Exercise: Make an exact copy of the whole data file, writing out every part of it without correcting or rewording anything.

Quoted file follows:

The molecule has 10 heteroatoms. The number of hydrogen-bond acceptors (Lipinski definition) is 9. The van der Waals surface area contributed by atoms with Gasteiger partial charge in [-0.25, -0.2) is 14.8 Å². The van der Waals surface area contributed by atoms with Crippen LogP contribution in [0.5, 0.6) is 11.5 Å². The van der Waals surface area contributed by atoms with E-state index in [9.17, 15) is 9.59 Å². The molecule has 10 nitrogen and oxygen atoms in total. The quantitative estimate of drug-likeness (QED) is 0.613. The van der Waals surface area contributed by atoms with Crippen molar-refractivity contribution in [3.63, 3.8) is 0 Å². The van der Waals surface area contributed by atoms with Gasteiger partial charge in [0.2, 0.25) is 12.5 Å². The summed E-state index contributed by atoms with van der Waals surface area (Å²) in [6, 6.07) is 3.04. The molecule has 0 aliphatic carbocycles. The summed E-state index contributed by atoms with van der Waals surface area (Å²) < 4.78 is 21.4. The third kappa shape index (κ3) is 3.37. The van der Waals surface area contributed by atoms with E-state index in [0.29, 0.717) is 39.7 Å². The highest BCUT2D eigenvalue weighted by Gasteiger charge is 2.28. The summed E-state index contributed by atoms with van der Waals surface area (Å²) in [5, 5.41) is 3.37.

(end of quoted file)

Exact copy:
The molecule has 10 heteroatoms. The number of hydrogen-bond acceptors (Lipinski definition) is 9. The van der Waals surface area contributed by atoms with Gasteiger partial charge in [-0.25, -0.2) is 14.8 Å². The van der Waals surface area contributed by atoms with Crippen LogP contribution in [0.5, 0.6) is 11.5 Å². The van der Waals surface area contributed by atoms with E-state index in [9.17, 15) is 9.59 Å². The molecule has 10 nitrogen and oxygen atoms in total. The quantitative estimate of drug-likeness (QED) is 0.613. The van der Waals surface area contributed by atoms with Crippen molar-refractivity contribution in [3.63, 3.8) is 0 Å². The van der Waals surface area contributed by atoms with Gasteiger partial charge in [0.2, 0.25) is 12.5 Å². The summed E-state index contributed by atoms with van der Waals surface area (Å²) in [6, 6.07) is 3.04. The molecule has 0 aliphatic carbocycles. The summed E-state index contributed by atoms with van der Waals surface area (Å²) < 4.78 is 21.4. The third kappa shape index (κ3) is 3.37. The van der Waals surface area contributed by atoms with E-state index in [0.29, 0.717) is 39.7 Å². The highest BCUT2D eigenvalue weighted by Gasteiger charge is 2.28. The summed E-state index contributed by atoms with van der Waals surface area (Å²) in [5, 5.41) is 3.37.